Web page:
Break down the research process into discrete, “bite sized” assignments; monitor each completed step or draft.
Collaborate with your Library faculty to refine, redesign or support your inquiry-based assignments; librarians
can provide handouts, online guides, workshops or customized library sessions for your students. Provide
your school’s library with a copy of your assignments so they can better help your students.
Require very recent references or to include sources from a list you provide.
Require students to turn in research notes with final drafts.
Change assignments from year to year. Students often use their friends’ papers for assignments that have
been repeated from semester to semester.
Make assignments unique to students/year (e.g. a family history, current issues, local issues, personal
Include alternative genres such as an article review, Web site review, journal, interview or other assignments
requiring personal reflection or original research.
Provide a bibliography for students so they know where to begin legitimate research.
Selected Web Resources for Understanding and Preventing Plagiarism
The Center for Academic Integrity <http://www.academicintegrity.org/index.asp>
Deterring Plagiarism: Some Strategies <http://www.utoronto.ca/writing/plagiarism.html>
Anti-Plagiarism Strategies (Robert Harris) <http://www.virtualsalt.com/antiplag.htm>
“Guide to Plagiarism and Cyber-Plagiarism.” <http://www.library.ualberta.ca/guides/plagiarism/>
Turnitin: Plagiarism Prevention Service <http://www.turnitin.com/static/home.html>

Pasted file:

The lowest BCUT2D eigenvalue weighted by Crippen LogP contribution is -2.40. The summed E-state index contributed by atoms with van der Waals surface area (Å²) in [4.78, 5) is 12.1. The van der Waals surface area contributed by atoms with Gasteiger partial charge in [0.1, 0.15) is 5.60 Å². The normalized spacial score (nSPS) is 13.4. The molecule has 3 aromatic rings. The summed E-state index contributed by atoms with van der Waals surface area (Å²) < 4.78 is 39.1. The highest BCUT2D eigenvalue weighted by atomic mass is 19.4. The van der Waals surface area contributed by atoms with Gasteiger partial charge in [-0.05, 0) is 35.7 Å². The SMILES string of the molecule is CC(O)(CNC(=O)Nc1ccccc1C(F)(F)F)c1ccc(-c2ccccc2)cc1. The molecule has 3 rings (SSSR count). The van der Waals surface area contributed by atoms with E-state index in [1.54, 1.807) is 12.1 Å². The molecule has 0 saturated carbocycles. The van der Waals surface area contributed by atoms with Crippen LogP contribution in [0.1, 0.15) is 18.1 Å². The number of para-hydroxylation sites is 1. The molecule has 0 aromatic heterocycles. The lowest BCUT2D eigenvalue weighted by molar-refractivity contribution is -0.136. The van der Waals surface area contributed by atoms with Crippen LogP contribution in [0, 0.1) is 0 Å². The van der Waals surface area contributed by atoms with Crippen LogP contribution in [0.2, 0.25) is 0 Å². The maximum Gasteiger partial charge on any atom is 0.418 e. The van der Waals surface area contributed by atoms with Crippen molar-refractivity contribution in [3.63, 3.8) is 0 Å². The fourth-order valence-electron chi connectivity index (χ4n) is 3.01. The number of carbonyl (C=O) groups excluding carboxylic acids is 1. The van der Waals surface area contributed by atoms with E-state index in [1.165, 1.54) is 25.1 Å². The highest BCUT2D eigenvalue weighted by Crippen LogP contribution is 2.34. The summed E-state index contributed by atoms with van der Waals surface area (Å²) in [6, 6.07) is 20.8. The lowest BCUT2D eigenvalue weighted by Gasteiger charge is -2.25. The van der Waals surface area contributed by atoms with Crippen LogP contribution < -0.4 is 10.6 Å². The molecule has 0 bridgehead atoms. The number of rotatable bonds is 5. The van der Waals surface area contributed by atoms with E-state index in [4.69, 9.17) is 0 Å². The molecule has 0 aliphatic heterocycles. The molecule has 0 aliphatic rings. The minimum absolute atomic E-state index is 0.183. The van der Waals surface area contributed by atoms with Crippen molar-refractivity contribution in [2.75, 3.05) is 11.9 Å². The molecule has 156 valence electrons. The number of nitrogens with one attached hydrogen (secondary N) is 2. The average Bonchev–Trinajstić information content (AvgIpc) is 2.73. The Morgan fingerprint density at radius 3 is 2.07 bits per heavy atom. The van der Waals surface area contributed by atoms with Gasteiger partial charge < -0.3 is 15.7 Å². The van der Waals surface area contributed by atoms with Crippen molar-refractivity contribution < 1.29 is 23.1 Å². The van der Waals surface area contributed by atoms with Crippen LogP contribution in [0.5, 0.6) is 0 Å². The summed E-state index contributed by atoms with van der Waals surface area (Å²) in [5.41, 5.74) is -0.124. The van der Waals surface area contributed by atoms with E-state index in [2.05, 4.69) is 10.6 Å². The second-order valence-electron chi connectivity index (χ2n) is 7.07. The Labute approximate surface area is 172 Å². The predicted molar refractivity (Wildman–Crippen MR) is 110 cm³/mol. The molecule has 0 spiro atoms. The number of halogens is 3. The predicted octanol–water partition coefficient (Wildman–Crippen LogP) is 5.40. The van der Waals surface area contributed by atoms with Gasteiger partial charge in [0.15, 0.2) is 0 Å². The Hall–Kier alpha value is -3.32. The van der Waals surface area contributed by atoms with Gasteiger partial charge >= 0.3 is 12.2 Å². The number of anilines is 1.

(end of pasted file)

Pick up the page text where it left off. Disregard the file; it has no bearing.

Selected Bibliography on Students and the Research Process and Plagiarism Prevention
Bodi, Sonia. “How Do We Bridge the Gap between What We Teach and What They Do? Some Thoughts
on the Place of Questions in the Process of Research.” The Journal of Academic Librarianship 28, no. 3
Buczynski, James A. “Using Information Retrieval Technology to Combat IT Mediated Plagiarism.” Internet
Reference Services Quarterly 10, no. 2 (2005) : 95-99.
Ercegovac, Zorana and John V. Richardson, Jr. “Academic Dishonesty, Plagiarism Included, in the Digital Age: A
Literature Review.” College & Research Libraries 65, no. 4 (July 2004) : 301-318.
Fister, Barbara. “The Research Processes of Undergraduate Students.” The Journal of Academic Librarianship 18,
no. 3 (1992): 163-169. Available at: http://homepages.gac.edu/%7Efister/JAL1992.html
. “Reintroducing Students to Good Research.” Paper presented at Lake Forest College, 11/7/2001.
Available at: http://homepages.gac.edu/~fister/LakeForest.html
Isbell, Dennis and Dottie Broaddus. “Teaching Writing and Research as Inseparable: A Faculty-Librarian
Teaching Team.” Reference Services Review 23, no. 4 (1995): 51-62.
Kuhlthau, Carol C. “Developing A Model of the Library Search Process: Investigation of Cognitive and Affective
Aspects." Reference Quarterly 28, no.2 (1988): 232-242.
Leckie, Gloria J. “Desperately Seeking Citations: Uncovering Faculty Assumptions about the Undergraduate
Research Process.” The Journal of Academic Librarianship 22 (1996): 201-208.
Liddell, Jean. “A Comprehensive Definition of Plagiarism.” Community & Junior College Libraries 11,
no. 3 (2003) : 43-53.
Lund, James R. “Plagiarism: A Cultural Perspective.” Journal of Religious & Theological Information 6,
no. 3/4 (2004) : 93-101.